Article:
Oestrogen patches could offer a new treatment option for prostate cancer patients
Patches giving oestrogen through the skin could be an easy and safe alternative to the hormone therapies used to treat prostate cancer, according to new research1 published in the Lancet Oncology, today (Monday).
The Cancer Research UK funded study, run by researchers at Imperial College London, found that oestrogen patches, usually used to treat menopause symptoms in women, reduced levels of testosterone in men to a similar extent as the current hormone treatment, LHRHa injections.
Many prostate cancers need the male hormone testosterone to grow. Using drugs to reduce testosterone in advanced stages of the disease can shrink the tumour or slow growth**.
In the 1960s this was done by using oestrogen tablets, but this caused heart and blood clotting side-effects for some men. Now, LHRHa injections are the main treatment for reducing testosterone but these may also cause serious side-effects including osteoporosis, bone fractures and diabetes.
The trial compared the standard treatment – LHRHa injections – to oestrogen patches for men with locally advanced prostate cancer or prostate cancer that has spread, in order to test the benefits and side effects from the patches.
254 men took part in the initial trial which showed patches appeared to suppress testosterone levels to a similar extent as LHRHa injections. Importantly the patches did not cause the same degree of heart and blood clotting problems caused by oestrogen tablets.
And after 12 months, the researchers also found that those having the LHRHa treatment had higher blood glucose and cholesterol levels, which can increase the risk of heart disease compared to men treated with patches.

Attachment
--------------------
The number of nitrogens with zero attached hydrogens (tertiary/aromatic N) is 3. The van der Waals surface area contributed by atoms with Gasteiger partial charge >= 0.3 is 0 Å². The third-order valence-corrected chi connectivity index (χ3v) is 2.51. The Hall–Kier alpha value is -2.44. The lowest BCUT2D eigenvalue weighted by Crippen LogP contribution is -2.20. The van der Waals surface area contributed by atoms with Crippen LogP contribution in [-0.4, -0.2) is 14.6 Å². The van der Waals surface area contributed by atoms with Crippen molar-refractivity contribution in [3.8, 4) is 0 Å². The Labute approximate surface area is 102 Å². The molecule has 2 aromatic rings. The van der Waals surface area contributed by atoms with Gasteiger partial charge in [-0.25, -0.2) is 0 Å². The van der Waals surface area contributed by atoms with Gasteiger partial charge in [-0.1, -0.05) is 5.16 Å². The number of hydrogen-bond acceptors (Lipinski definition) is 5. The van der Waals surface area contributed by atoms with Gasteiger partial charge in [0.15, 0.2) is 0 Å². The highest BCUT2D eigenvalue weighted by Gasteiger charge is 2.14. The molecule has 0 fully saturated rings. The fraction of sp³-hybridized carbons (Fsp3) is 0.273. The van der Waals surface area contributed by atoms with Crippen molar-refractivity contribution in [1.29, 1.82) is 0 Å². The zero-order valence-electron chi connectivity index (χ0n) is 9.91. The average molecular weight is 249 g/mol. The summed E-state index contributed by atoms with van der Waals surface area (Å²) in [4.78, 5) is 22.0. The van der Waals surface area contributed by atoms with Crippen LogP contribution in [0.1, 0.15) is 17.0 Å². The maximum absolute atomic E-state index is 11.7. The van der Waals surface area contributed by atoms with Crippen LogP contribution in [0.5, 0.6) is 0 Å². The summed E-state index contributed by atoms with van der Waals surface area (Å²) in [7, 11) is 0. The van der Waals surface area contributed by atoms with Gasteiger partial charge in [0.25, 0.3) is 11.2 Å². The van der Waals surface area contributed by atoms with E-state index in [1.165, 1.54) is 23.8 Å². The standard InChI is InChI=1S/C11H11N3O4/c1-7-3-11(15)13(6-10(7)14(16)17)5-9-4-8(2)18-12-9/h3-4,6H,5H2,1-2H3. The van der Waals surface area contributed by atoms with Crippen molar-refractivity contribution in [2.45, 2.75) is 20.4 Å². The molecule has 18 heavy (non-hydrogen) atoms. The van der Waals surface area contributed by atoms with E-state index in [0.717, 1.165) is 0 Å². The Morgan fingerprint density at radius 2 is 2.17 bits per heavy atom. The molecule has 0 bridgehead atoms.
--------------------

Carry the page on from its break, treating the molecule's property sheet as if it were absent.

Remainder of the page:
The initial trial has now been extended to look at 660 men to study the long-term effectiveness and side effects of oestrogen patches.
Dr Ruth Langley, study author from the Medical Research Council Clinical Trials Unit, said: “These promising new findings suggest that we might be able to use oestrogen patches or an oestrogen gel to treat prostate cancer without significantly increasing the risk of heart disease and stroke. We think the reason oral oestrogen caused these side effects is because the oestrogen reached the liver in high concentrations straight from the stomach, whereas if the oestrogen can be absorbed through the skin the effect on the liver is avoided.”
Professor Paul Abel, honorary consultant in urology at Imperial College Healthcare and study author from Imperial College London, said: “The next step is to test if the oestrogen patches are as effective at stopping the growth of prostate cancer as the current hormone treatments. We’re now testing this in over 600 patients and some early results could be available later this year.”
Kate Law, director of clinical and population research at Cancer Research UK, said: “More men than ever are surviving prostate cancer thanks to advances in research, but we still urgently need to find more effective treatments and reduce side effects. This trial is an important step towards better and kinder treatments that could bring big benefits to men with prostate cancer in the future.”
John Reynolds, 90 year old prostate cancer patient from London, said: “I was diagnosed three years ago and I was given a choice of going for injections or patches. I chose patches and it's been a marvellous treatment – within a month or two I had no pain or blood.”
Richard Dudley, 88 year old prostate cancer patients from London, said: “The last thing I wanted was radical surgery, and the patches are very easy to use. When I started, my PSA was 100, but now it's around 6-7, which has made me very happy”.
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1. Langley et al. Cardiovascular outcomes in patients with locally advanced and metastatic prostate cancer treated with luteinising-hormone-releasing-hormone agonists or transdermal oestrogen: the randomised, phase 2 MRC PATCH trial. Lancet Oncology (2013). http://dx.doi.org/10.1016/S1470-2045(13)70025-1